Appeal from the Circuit Court of Vermilion County; the Hon.
Matthew A. Jurczak, Judge, presiding.
JUSTICE MILLS DELIVERED THE OPINION OF THE COURT:
The detection of the odor of cannabis smoke emitting from a motor vehicle — by a police officer experienced in the detection of such odors — does provide a sufficient basis for a warrantless search of the vehicle.
We reverse and remand for trial.
At approximately 8 p.m. on November 25, 1981, Deputy Jerry Davis of the Vermilion County sheriff's department was parked on a rough, unpaved county road observing traffic. His patrol car was located at the bottom of a hill, and he observed a vehicle which was descending the hill swerve or slide from the north to the south side of the road. He began following the vehicle and ran a license plate check on it. Davis stopped the vehicle after being advised by the radio operator that its registration was expired.
Davis testified that as he approached the car, he saw the person seated next to the window on the passenger side of the front seat (defendant Songer) drop something out of the window. When Davis arrived at the driver's side of the car, defendant Houldridge (the driver) rolled down the window and Davis "smelled the odor of burned cannabis emitting from the vehicle."
After observing some furtive movements on the part of the defendants Straub and Songer (seated in the middle and on the right side of the front seat, respectively), Davis told all three defendants to place their hands on the dashboard, which they did. Davis then walked around the car, opened the front door on the passenger side, shined his flashlight into the vehicle, and saw a plastic bag containing green vegetable matter on the floor. He seized the bag, field tested it, and found that it contained approximately eight grams of cannabis. He also found a single hand-rolled marijuana cigarette on the ground near the passenger side of the car.
Each of the defendants was subsequently arrested and charged with possession of cannabis. Houldridge was not charged with an expired registration violation because after the arrest of defendants, Davis rubbed the sticker area of the car's rear license plate, which was dirty, and found that the registration sticker was valid.
Deputy Davis stated that he had had extensive training in the detection of the odor of cannabis and also had frequent occasion to smell cannabis smoke in the course of his employment as a sheriff's deputy.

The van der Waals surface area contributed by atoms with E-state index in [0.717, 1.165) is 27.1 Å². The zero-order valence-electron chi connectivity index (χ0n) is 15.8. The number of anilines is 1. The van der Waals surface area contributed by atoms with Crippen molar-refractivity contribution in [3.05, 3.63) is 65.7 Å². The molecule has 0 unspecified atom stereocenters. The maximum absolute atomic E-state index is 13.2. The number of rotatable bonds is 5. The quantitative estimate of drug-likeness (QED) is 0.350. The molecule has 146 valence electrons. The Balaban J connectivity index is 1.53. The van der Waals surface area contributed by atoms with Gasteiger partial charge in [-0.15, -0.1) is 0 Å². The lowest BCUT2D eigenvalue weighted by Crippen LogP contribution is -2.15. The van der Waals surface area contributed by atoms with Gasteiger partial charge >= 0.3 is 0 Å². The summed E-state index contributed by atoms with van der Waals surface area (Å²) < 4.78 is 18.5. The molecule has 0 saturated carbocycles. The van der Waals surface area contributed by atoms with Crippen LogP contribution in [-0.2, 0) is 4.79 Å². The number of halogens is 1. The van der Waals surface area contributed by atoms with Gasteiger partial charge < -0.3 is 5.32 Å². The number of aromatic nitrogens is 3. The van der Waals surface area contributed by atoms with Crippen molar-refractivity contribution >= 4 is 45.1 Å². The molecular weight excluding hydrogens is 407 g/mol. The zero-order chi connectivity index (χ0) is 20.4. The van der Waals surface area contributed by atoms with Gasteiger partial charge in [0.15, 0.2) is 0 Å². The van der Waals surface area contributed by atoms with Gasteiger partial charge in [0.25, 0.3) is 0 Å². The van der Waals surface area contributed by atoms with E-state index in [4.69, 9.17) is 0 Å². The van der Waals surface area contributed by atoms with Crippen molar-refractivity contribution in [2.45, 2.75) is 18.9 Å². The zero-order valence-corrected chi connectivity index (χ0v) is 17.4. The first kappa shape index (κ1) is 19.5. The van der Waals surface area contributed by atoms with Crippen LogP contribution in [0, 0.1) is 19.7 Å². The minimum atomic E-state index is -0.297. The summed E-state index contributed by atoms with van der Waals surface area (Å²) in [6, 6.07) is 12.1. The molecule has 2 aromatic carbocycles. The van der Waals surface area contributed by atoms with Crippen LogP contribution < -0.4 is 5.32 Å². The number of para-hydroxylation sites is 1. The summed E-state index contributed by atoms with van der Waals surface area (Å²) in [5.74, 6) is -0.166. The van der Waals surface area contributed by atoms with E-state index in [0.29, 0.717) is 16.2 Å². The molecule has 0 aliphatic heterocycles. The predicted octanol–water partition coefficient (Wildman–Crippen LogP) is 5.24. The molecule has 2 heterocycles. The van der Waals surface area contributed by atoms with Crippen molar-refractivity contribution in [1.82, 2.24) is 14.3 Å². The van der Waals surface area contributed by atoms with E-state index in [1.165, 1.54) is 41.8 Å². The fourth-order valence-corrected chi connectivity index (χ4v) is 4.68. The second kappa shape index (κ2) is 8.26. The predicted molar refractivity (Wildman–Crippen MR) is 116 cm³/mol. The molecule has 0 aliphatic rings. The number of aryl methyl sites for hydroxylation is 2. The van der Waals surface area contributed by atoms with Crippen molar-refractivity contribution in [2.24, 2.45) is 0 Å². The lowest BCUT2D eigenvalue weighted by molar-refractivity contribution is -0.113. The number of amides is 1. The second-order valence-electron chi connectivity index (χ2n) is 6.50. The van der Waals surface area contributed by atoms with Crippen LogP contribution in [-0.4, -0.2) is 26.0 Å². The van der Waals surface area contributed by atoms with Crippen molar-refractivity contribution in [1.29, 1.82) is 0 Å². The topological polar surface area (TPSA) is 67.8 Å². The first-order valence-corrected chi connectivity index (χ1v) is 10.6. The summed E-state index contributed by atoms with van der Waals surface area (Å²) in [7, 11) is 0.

The defendants' version of events subsequent to the stop differs markedly from that of Deputy Davis. Houldridge testified that he exited the car when Davis first approached it. When Davis met Houldridge outside the car, he said that Houldridge was under arrest "for illegal drinking [of] alcohol and smoking [of] marijuana." Davis then looked into the car and told the remaining two occupants to place their hands on the dashboard. He next ordered Straub out of the car and frisked him and did the same with respect to Songer. Only then did Davis search the passenger side of the car. After the search, Davis told Straub and Songer that they also were under arrest.
According to Houldridge, Davis inspected the vehicle's license sticker before ordering Straub and Songer out of the car. Defendant Songer denied throwing anything out of the window after Davis stopped the car, and his testimony as to this point was corroborated by defendant Houldridge.
Following a hearing, the Vermilion County circuit court granted the defendants' motion to suppress the marijuana which Deputy Davis seized, as well as all testimony related to the seizure. The circuit court provided the following reasons for its decision:
"a. * * * [T]he mere detection by an officer of an odor which he believes to be that of burning cannabis does not justify a warrantless search of the vehicle.
b. * * * [U]nder the present facts there was not sufficient basis for a reasonable belief by the officer that the law was being violated and that evidence ...